A more likely scenario for this period might be that Eurydike, realising that her husband’s health was failing (there is some confusion as to whether he died in 370 or 369 BC), allied herself with Ptolemy in order to protect her young sons, two of whom, Perdiccas and Philip were underage.  By allying herself to Ptolemy she would have hoped to secure her sons’ claim to the throne, in the face of rival claimants such as Amyntas’s three sons by Gygaea (Archelaus, Arrhidaeus and Menelaus) and the two sons of King Archelaus, Argaeus and Pausanius.  Any friendliness, forced or not, between Eurydike and Ptolemy could easily have given rise to malicious gossip of an affair, but ultimately her policy worked and secured the kingship of all three of her sons.  The fact that she retained power and influence even though Ptolemy effectively became king and acted as regent for Perdiccas and guardian of Philip, might also have given rise to gossip about an affair.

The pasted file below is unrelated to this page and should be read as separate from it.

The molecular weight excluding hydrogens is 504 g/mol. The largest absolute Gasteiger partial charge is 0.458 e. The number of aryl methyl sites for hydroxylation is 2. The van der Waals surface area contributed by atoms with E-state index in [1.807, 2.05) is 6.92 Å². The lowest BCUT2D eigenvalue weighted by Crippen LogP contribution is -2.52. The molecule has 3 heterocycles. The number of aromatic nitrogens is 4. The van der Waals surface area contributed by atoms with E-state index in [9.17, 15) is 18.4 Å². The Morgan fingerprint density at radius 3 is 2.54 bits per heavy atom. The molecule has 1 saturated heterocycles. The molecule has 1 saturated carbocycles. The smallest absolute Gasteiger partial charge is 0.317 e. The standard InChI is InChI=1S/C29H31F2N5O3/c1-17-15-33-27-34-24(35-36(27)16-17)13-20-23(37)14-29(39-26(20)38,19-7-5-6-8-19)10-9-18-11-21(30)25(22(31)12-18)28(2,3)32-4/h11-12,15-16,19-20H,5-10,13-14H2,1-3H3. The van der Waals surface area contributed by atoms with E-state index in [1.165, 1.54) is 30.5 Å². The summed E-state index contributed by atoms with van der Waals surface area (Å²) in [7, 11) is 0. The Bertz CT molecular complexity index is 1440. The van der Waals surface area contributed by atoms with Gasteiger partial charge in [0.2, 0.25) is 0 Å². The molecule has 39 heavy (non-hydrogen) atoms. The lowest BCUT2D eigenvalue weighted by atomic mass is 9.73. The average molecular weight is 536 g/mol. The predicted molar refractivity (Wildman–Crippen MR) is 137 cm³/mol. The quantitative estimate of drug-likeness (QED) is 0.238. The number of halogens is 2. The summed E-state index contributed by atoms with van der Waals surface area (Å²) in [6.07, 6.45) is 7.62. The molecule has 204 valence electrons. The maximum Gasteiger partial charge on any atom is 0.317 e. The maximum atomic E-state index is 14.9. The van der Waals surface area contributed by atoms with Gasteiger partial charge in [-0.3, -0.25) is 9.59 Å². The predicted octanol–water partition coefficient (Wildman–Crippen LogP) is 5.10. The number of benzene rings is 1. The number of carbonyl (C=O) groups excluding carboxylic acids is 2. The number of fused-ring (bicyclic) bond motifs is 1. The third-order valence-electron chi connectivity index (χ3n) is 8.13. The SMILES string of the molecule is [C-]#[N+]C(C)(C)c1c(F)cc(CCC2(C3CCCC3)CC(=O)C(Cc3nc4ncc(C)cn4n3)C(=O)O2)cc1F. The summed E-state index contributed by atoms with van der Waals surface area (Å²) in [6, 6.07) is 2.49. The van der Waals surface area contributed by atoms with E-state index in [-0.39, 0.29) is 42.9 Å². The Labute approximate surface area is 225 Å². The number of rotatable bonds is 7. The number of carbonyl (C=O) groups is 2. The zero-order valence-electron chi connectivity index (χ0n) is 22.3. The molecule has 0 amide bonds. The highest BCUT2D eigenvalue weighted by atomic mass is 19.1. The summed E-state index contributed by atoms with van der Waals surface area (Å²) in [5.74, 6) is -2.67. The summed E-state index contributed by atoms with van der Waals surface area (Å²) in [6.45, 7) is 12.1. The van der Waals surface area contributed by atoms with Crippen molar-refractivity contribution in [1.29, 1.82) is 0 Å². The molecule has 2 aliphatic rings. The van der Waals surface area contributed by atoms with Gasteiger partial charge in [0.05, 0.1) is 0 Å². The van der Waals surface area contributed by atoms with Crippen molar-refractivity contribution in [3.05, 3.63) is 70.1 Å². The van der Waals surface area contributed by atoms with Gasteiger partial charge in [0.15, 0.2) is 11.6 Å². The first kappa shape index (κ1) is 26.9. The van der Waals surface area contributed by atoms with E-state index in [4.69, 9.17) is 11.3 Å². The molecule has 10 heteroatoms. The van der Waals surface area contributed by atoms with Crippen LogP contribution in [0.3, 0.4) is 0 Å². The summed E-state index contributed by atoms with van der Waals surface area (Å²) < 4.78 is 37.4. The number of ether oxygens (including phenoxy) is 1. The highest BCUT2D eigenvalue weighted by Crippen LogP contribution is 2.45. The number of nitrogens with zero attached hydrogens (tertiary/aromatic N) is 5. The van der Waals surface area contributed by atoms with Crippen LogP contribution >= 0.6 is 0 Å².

Amyntas probably selected Ptolemy as Euryone’s husband for the very reason that he could protect his brothers in law and preserve the stability of Macedon, but this does not mean that Ptolemy was above serving his own interests.  He appears to have come into conflict with Alexander, Eurydike’s eldest son, who although probably only about 18 when his father died, had been elected king.  In 368 BC the Theban general Pelopidas was called in to settle matters between Alexander and Ptolemy.  To ensure that peace was kept between them, 30 Pages, including 15 year old Philip, were send as hostages to Thebes.  Philip had already spent some time as a hostage of the Illyrian king Bardylis who had invaded Macedon on Amyntas’s death, and we can only wonder what effect these experiences had on Philip.  Perhaps they were part of the reason he sent Alexander to Mieza to be educated so that he could grow up and learn in tranquillity and safety.